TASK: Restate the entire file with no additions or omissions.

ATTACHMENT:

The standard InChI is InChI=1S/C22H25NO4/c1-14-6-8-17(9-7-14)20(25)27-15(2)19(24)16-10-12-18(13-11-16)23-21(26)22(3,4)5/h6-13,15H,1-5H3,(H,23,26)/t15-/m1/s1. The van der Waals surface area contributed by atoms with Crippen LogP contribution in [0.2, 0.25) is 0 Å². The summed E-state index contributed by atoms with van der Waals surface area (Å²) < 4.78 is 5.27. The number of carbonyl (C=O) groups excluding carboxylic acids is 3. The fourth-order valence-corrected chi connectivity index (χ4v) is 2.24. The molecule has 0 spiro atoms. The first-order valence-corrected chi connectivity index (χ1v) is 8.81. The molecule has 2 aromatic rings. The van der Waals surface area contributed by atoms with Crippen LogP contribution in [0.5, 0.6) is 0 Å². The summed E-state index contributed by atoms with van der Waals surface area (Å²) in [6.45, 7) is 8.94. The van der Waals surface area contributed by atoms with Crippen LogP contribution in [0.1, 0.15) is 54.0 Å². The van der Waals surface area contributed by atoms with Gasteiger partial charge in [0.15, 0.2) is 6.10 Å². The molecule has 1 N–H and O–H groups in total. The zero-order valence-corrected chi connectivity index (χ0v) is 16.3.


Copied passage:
The standard InChI is InChI=1S/C22H25NO4/c1-14-6-8-17(9-7-14)20(25)27-15(2)19(24)16-10-12-18(13-11-16)23-21(26)22(3,4)5/h6-13,15H,1-5H3,(H,23,26)/t15-/m1/s1. The van der Waals surface area contributed by atoms with Crippen LogP contribution in [0.2, 0.25) is 0 Å². The summed E-state index contributed by atoms with van der Waals surface area (Å²) < 4.78 is 5.27. The number of carbonyl (C=O) groups excluding carboxylic acids is 3. The fourth-order valence-corrected chi connectivity index (χ4v) is 2.24. The molecule has 0 spiro atoms. The first-order valence-corrected chi connectivity index (χ1v) is 8.81. The molecule has 2 aromatic rings. The van der Waals surface area contributed by atoms with Crippen LogP contribution in [0.5, 0.6) is 0 Å². The summed E-state index contributed by atoms with van der Waals surface area (Å²) in [6.45, 7) is 8.94. The van der Waals surface area contributed by atoms with Crippen LogP contribution in [0.1, 0.15) is 54.0 Å². The van der Waals surface area contributed by atoms with Gasteiger partial charge in [0.15, 0.2) is 6.10 Å². The molecule has 1 N–H and O–H groups in total. The zero-order valence-corrected chi connectivity index (χ0v) is 16.3.